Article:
This time of year ivy comes into flower. The intense perfume of the blossoms has a clean, cold almost otherworldy smell. The flowers also attract the attention of insects, which swarm around this late-season treat. Later in the year, the black berries will form – food for the pigeons during the worst part of the winter.
Ogham and the Celtic Calendar
The poet Robert Graves, in his book The White Goddess, associates Ivy with the Irish Ogham letter gort, and the month running from 30th September to 27th October, a time when here in southeast England the ivy flowers are beginning to fade. There are just a few left at the moment,
There’s plenty to read on the associations that Graves and others make with Ivy (see the links below) but you can also try to make your own connection with a plant or tree and see if part of its nature is revealed to you. Reading what others have written is useful, but you don’t have to be bound by it.
Here are a couple of links you can read on Ivy:
Robert Graves’ associations for the tree calendar originate in an old Welsh poem in the book of Taliesin called Kat Godeu, or Battle of the Trees. The lines about Ivy run as follows (in a modern translation by Marged Haycock):
Privet and honeysuckle,
and Ivy, despite his appearance,
how fiercely [did they go] into the fray!
What does this tell us about Ivy? For one thing, perhaps that his appearance is deceptive!
Seeing for ourselves
How do we approach Ivy – or other plants or trees – to find out more about them? Perhaps we can divide our approach into three categories:
Observation – we can use our senses to try and see ivy – look close, watch it in different contexts, in different seasons. Spend time with it. Use other senses: smell, touch, taste (after of course checking to make sure it isn’t poisonous!), maybe sound?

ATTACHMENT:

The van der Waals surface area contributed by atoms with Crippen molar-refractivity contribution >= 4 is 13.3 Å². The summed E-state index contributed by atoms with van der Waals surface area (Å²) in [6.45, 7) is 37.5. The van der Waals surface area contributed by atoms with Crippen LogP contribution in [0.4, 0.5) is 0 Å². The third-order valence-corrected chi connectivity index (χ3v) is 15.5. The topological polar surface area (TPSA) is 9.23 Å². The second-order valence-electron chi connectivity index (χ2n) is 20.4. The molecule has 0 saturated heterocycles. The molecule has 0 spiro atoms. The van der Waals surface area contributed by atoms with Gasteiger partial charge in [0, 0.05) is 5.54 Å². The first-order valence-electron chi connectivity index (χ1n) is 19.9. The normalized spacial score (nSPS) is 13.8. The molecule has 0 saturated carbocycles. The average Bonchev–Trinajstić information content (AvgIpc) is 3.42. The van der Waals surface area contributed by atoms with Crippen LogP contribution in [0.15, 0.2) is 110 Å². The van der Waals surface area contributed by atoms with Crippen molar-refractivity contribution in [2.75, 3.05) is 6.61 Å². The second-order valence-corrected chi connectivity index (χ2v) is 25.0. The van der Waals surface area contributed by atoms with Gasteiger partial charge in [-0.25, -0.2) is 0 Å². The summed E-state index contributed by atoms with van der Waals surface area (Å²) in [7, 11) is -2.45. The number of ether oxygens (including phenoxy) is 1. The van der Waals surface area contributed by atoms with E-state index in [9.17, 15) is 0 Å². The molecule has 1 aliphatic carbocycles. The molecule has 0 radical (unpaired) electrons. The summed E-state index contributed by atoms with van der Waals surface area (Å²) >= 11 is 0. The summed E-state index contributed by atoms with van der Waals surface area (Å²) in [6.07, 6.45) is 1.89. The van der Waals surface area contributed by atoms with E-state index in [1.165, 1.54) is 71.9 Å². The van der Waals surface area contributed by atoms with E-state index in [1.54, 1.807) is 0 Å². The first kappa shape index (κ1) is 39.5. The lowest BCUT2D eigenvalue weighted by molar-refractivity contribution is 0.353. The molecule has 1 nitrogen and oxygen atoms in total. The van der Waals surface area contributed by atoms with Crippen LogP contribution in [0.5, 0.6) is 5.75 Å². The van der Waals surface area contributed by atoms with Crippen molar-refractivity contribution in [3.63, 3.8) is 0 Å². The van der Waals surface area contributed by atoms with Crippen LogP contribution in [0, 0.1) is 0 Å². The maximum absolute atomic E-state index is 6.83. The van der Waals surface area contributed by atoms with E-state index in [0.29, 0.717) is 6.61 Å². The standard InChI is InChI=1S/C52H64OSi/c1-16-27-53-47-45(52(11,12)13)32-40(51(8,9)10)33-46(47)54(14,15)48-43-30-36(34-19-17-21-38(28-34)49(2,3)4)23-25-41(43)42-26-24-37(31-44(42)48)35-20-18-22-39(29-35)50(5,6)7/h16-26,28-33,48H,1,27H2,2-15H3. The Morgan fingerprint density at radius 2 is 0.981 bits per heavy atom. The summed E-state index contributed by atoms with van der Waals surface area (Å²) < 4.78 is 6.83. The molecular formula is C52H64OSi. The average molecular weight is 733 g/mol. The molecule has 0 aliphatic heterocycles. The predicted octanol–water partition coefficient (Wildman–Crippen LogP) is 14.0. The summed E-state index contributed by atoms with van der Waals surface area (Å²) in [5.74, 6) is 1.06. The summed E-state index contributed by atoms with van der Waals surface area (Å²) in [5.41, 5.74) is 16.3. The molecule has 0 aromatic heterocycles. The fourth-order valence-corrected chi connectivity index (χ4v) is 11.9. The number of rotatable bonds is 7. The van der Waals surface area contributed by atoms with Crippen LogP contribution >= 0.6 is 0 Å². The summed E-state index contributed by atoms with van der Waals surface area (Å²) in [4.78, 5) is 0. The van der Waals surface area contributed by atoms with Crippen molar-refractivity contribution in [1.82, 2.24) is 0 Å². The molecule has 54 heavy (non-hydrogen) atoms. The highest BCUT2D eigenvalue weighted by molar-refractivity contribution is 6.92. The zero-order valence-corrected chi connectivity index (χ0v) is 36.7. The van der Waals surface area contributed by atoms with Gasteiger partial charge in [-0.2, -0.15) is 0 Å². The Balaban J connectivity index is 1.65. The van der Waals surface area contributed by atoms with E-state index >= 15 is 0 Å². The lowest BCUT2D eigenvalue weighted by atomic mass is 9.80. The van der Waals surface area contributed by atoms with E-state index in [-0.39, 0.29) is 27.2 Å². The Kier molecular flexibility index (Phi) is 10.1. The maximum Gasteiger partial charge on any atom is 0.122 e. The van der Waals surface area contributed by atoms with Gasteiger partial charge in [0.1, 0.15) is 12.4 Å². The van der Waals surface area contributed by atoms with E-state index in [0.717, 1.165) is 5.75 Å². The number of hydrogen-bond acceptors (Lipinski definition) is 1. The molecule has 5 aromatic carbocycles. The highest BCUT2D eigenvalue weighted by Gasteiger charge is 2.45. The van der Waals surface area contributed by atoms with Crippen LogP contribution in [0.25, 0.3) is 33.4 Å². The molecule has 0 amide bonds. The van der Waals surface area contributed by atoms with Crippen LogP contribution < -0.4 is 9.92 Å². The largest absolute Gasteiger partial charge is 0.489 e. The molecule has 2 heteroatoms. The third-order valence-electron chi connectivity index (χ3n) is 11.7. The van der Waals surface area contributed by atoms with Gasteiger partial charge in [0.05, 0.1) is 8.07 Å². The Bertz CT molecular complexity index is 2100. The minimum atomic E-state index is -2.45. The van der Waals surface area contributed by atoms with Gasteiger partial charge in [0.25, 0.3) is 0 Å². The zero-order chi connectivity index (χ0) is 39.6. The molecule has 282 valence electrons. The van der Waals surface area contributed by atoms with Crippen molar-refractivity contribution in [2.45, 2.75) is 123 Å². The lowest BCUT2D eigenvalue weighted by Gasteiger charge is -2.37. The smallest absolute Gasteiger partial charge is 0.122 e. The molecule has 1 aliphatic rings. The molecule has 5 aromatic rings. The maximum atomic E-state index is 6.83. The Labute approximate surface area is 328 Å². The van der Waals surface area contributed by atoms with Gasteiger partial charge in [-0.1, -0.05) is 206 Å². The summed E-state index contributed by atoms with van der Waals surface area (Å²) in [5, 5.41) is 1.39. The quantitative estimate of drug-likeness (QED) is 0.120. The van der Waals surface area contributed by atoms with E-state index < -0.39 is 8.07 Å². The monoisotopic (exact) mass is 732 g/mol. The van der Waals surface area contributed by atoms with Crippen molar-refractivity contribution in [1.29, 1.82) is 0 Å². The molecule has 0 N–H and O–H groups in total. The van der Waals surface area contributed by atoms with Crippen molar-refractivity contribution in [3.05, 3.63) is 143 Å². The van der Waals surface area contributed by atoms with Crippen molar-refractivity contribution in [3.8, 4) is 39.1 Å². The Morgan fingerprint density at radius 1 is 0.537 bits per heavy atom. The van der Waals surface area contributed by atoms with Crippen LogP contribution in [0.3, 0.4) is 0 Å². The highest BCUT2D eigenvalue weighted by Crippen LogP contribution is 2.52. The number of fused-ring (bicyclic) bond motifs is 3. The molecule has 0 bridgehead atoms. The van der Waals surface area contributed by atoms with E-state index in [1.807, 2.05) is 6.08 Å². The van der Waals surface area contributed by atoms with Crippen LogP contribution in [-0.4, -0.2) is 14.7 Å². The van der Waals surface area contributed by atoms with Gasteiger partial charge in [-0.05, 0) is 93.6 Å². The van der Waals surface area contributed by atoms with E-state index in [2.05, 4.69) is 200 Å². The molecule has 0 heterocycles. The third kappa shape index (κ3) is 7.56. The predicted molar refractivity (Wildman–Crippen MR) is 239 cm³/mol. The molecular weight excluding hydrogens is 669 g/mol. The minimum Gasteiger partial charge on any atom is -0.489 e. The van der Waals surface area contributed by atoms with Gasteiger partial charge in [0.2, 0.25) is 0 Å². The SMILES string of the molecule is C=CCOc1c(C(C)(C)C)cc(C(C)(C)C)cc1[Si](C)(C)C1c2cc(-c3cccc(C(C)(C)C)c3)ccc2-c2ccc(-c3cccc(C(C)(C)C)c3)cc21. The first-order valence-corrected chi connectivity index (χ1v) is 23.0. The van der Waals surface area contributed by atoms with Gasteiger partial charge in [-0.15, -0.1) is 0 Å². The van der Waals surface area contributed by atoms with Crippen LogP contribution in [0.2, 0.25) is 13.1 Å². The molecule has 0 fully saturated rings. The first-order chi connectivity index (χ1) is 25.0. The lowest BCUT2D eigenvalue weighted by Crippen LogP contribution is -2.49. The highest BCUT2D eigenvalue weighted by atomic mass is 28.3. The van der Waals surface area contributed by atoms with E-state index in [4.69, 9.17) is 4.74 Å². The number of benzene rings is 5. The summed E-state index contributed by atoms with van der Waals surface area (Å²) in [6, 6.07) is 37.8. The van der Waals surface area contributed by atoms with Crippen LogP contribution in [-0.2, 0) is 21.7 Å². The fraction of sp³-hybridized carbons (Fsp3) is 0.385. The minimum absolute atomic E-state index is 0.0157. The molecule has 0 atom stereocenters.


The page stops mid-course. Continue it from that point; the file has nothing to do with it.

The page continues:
Investigation – this is where reading can come in, finding out about Ivy, but also we can also try our own experiments. What can we use Ivy for? What can we make from it? How does it fit into the local ecosystem? What does it do?
Experience – maybe we can interact with ivy on a different level, where we are not dealing with it as an object in our familiar world, but as an agent in a bigger, less familiar world. Perhaps we can meet the ‘spirit of the ivy.’ To do this we would need to keep a level of inner silence so that we can perceive the ivy, and also a certain courage to allow us to meet the spirit of the ivy as equals.
The Three Winter Berries
The berries of mistletoe, holly and ivy work together in the winter woods. Mistletoe – the golden bough of the druids – born from heaven without touching the ground. His berries are white – the male seed. Holly is shiny and sometimes prickly, flickering light in its leaves. Her berries are red – the female seed. Ivy climbs around and over the other trees and its berries are black – the seed of spirit. Together the three winter berries echo the beginning of the world.